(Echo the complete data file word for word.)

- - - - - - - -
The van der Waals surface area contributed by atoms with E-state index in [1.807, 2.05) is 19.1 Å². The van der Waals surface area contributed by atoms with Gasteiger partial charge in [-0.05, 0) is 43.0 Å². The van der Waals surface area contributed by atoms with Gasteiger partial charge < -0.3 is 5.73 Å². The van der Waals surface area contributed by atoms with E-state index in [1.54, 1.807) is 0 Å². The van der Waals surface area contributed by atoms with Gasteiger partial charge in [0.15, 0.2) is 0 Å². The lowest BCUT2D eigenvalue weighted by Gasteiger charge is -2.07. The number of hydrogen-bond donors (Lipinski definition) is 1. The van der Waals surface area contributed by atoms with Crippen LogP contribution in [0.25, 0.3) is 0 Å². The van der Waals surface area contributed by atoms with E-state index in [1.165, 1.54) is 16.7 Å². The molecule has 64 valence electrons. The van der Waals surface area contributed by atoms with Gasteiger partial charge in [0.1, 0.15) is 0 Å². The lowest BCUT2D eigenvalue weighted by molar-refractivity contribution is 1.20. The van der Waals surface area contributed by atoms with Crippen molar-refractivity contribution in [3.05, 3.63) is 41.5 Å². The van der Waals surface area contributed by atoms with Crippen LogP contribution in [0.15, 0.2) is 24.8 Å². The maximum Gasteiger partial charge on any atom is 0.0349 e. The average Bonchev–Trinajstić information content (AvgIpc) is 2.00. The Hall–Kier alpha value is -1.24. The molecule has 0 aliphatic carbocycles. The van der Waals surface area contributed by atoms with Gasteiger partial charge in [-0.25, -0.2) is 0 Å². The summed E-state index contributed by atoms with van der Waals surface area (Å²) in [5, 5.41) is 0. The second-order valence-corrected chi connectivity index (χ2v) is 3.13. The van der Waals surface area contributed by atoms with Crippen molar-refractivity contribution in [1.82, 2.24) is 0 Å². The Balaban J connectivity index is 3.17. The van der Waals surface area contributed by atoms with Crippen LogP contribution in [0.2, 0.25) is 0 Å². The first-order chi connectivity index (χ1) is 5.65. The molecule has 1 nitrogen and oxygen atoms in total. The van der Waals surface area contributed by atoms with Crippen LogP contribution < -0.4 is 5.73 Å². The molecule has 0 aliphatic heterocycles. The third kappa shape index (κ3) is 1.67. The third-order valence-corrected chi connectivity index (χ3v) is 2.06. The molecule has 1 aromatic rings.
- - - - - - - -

The van der Waals surface area contributed by atoms with E-state index in [1.807, 2.05) is 19.1 Å². The van der Waals surface area contributed by atoms with Gasteiger partial charge in [-0.05, 0) is 43.0 Å². The van der Waals surface area contributed by atoms with Gasteiger partial charge < -0.3 is 5.73 Å². The van der Waals surface area contributed by atoms with E-state index in [1.54, 1.807) is 0 Å². The van der Waals surface area contributed by atoms with Gasteiger partial charge in [0.15, 0.2) is 0 Å². The lowest BCUT2D eigenvalue weighted by Gasteiger charge is -2.07. The number of hydrogen-bond donors (Lipinski definition) is 1. The van der Waals surface area contributed by atoms with Crippen LogP contribution in [0.25, 0.3) is 0 Å². The van der Waals surface area contributed by atoms with E-state index in [1.165, 1.54) is 16.7 Å². The molecule has 64 valence electrons. The van der Waals surface area contributed by atoms with Gasteiger partial charge in [0.1, 0.15) is 0 Å². The lowest BCUT2D eigenvalue weighted by molar-refractivity contribution is 1.20. The van der Waals surface area contributed by atoms with Crippen molar-refractivity contribution in [3.05, 3.63) is 41.5 Å². The van der Waals surface area contributed by atoms with Crippen LogP contribution in [0.15, 0.2) is 24.8 Å². The maximum Gasteiger partial charge on any atom is 0.0349 e. The average Bonchev–Trinajstić information content (AvgIpc) is 2.00. The Hall–Kier alpha value is -1.24. The molecule has 0 aliphatic carbocycles. The van der Waals surface area contributed by atoms with Gasteiger partial charge in [-0.25, -0.2) is 0 Å². The summed E-state index contributed by atoms with van der Waals surface area (Å²) in [5, 5.41) is 0. The second-order valence-corrected chi connectivity index (χ2v) is 3.13. The van der Waals surface area contributed by atoms with Crippen molar-refractivity contribution in [1.82, 2.24) is 0 Å². The Balaban J connectivity index is 3.17. The van der Waals surface area contributed by atoms with Crippen LogP contribution in [0.2, 0.25) is 0 Å². The first-order chi connectivity index (χ1) is 5.65. The molecule has 1 nitrogen and oxygen atoms in total. The van der Waals surface area contributed by atoms with Crippen LogP contribution < -0.4 is 5.73 Å². The molecule has 0 aliphatic heterocycles. The third kappa shape index (κ3) is 1.67. The third-order valence-corrected chi connectivity index (χ3v) is 2.06. The molecule has 1 aromatic rings.